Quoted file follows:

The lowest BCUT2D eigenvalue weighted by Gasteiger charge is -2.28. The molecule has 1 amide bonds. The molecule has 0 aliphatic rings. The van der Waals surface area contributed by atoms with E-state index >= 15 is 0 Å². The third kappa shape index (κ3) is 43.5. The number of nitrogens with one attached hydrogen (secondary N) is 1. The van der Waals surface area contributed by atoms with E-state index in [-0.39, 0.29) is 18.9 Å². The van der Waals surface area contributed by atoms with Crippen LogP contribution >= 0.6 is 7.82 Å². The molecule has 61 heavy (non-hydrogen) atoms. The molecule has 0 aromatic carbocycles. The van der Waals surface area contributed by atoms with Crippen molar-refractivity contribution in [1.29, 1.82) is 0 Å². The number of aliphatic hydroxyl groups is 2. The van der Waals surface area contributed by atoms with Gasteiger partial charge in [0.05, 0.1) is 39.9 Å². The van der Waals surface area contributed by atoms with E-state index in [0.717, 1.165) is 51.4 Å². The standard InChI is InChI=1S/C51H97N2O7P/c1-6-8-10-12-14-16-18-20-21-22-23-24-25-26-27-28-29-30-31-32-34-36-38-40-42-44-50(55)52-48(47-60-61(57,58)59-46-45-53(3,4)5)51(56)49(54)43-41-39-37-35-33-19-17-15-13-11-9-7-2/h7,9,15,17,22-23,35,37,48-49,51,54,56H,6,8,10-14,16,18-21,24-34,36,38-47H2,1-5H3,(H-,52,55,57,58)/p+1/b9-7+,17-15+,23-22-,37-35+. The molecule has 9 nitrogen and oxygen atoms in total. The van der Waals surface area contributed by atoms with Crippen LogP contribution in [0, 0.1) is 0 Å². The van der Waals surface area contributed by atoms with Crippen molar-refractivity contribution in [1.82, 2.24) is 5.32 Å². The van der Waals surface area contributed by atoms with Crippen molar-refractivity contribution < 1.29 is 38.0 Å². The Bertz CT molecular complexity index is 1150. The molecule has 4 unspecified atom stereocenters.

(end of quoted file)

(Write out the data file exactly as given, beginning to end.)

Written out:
The lowest BCUT2D eigenvalue weighted by Gasteiger charge is -2.28. The molecule has 1 amide bonds. The molecule has 0 aliphatic rings. The van der Waals surface area contributed by atoms with E-state index >= 15 is 0 Å². The third kappa shape index (κ3) is 43.5. The number of nitrogens with one attached hydrogen (secondary N) is 1. The van der Waals surface area contributed by atoms with E-state index in [-0.39, 0.29) is 18.9 Å². The van der Waals surface area contributed by atoms with Crippen LogP contribution >= 0.6 is 7.82 Å². The molecule has 61 heavy (non-hydrogen) atoms. The molecule has 0 aromatic carbocycles. The van der Waals surface area contributed by atoms with Crippen molar-refractivity contribution in [1.29, 1.82) is 0 Å². The number of aliphatic hydroxyl groups is 2. The van der Waals surface area contributed by atoms with Gasteiger partial charge in [0.05, 0.1) is 39.9 Å². The van der Waals surface area contributed by atoms with E-state index in [0.717, 1.165) is 51.4 Å². The standard InChI is InChI=1S/C51H97N2O7P/c1-6-8-10-12-14-16-18-20-21-22-23-24-25-26-27-28-29-30-31-32-34-36-38-40-42-44-50(55)52-48(47-60-61(57,58)59-46-45-53(3,4)5)51(56)49(54)43-41-39-37-35-33-19-17-15-13-11-9-7-2/h7,9,15,17,22-23,35,37,48-49,51,54,56H,6,8,10-14,16,18-21,24-34,36,38-47H2,1-5H3,(H-,52,55,57,58)/p+1/b9-7+,17-15+,23-22-,37-35+. The molecule has 9 nitrogen and oxygen atoms in total. The van der Waals surface area contributed by atoms with Crippen LogP contribution in [0, 0.1) is 0 Å². The van der Waals surface area contributed by atoms with Crippen molar-refractivity contribution in [1.82, 2.24) is 5.32 Å². The van der Waals surface area contributed by atoms with Crippen molar-refractivity contribution < 1.29 is 38.0 Å². The Bertz CT molecular complexity index is 1150. The molecule has 4 unspecified atom stereocenters.